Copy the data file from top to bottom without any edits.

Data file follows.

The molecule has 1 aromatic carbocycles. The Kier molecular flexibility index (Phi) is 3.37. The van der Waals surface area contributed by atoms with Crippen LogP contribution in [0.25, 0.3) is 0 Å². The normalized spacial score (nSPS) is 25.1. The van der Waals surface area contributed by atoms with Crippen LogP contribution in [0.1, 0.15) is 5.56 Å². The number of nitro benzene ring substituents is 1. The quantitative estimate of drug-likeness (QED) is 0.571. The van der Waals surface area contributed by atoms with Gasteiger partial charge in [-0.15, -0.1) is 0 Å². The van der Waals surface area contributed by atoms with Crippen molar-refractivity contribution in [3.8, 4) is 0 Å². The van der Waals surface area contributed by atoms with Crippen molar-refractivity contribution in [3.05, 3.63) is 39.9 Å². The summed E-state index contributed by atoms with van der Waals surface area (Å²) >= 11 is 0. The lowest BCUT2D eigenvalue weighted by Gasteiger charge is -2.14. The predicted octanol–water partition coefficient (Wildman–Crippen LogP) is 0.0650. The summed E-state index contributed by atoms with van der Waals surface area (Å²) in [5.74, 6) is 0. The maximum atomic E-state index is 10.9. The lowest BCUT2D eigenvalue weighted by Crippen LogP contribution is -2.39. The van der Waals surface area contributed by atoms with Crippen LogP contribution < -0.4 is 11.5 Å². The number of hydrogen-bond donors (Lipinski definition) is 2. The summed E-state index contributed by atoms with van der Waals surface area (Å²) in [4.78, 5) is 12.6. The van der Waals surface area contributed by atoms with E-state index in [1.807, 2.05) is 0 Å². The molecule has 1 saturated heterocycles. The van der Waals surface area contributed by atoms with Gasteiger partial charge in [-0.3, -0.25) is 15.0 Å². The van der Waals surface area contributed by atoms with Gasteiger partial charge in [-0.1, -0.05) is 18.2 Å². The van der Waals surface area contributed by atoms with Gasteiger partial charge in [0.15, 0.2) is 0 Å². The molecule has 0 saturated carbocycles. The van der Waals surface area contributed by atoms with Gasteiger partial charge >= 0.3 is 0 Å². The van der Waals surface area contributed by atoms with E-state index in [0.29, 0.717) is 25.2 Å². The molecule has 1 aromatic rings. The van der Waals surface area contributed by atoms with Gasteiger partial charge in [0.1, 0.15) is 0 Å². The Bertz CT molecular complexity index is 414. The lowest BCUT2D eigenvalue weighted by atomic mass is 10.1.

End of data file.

The molecule has 1 aromatic carbocycles. The Kier molecular flexibility index (Phi) is 3.37. The van der Waals surface area contributed by atoms with Crippen LogP contribution in [0.25, 0.3) is 0 Å². The normalized spacial score (nSPS) is 25.1. The van der Waals surface area contributed by atoms with Crippen LogP contribution in [0.1, 0.15) is 5.56 Å². The number of nitro benzene ring substituents is 1. The quantitative estimate of drug-likeness (QED) is 0.571. The van der Waals surface area contributed by atoms with Gasteiger partial charge in [-0.15, -0.1) is 0 Å². The van der Waals surface area contributed by atoms with Crippen molar-refractivity contribution in [3.8, 4) is 0 Å². The van der Waals surface area contributed by atoms with Crippen molar-refractivity contribution in [3.05, 3.63) is 39.9 Å². The summed E-state index contributed by atoms with van der Waals surface area (Å²) >= 11 is 0. The lowest BCUT2D eigenvalue weighted by Gasteiger charge is -2.14. The predicted octanol–water partition coefficient (Wildman–Crippen LogP) is 0.0650. The summed E-state index contributed by atoms with van der Waals surface area (Å²) in [5.74, 6) is 0. The maximum atomic E-state index is 10.9. The lowest BCUT2D eigenvalue weighted by Crippen LogP contribution is -2.39. The van der Waals surface area contributed by atoms with Crippen LogP contribution < -0.4 is 11.5 Å². The number of hydrogen-bond donors (Lipinski definition) is 2. The summed E-state index contributed by atoms with van der Waals surface area (Å²) in [4.78, 5) is 12.6. The van der Waals surface area contributed by atoms with E-state index in [1.807, 2.05) is 0 Å². The molecule has 1 saturated heterocycles. The van der Waals surface area contributed by atoms with Gasteiger partial charge in [-0.3, -0.25) is 15.0 Å². The van der Waals surface area contributed by atoms with Gasteiger partial charge in [-0.1, -0.05) is 18.2 Å². The van der Waals surface area contributed by atoms with Gasteiger partial charge in [0.15, 0.2) is 0 Å². The molecule has 0 saturated carbocycles. The van der Waals surface area contributed by atoms with Gasteiger partial charge >= 0.3 is 0 Å². The van der Waals surface area contributed by atoms with E-state index in [0.29, 0.717) is 25.2 Å². The molecule has 1 aromatic rings. The van der Waals surface area contributed by atoms with Gasteiger partial charge in [0.1, 0.15) is 0 Å². The Bertz CT molecular complexity index is 414. The lowest BCUT2D eigenvalue weighted by atomic mass is 10.1.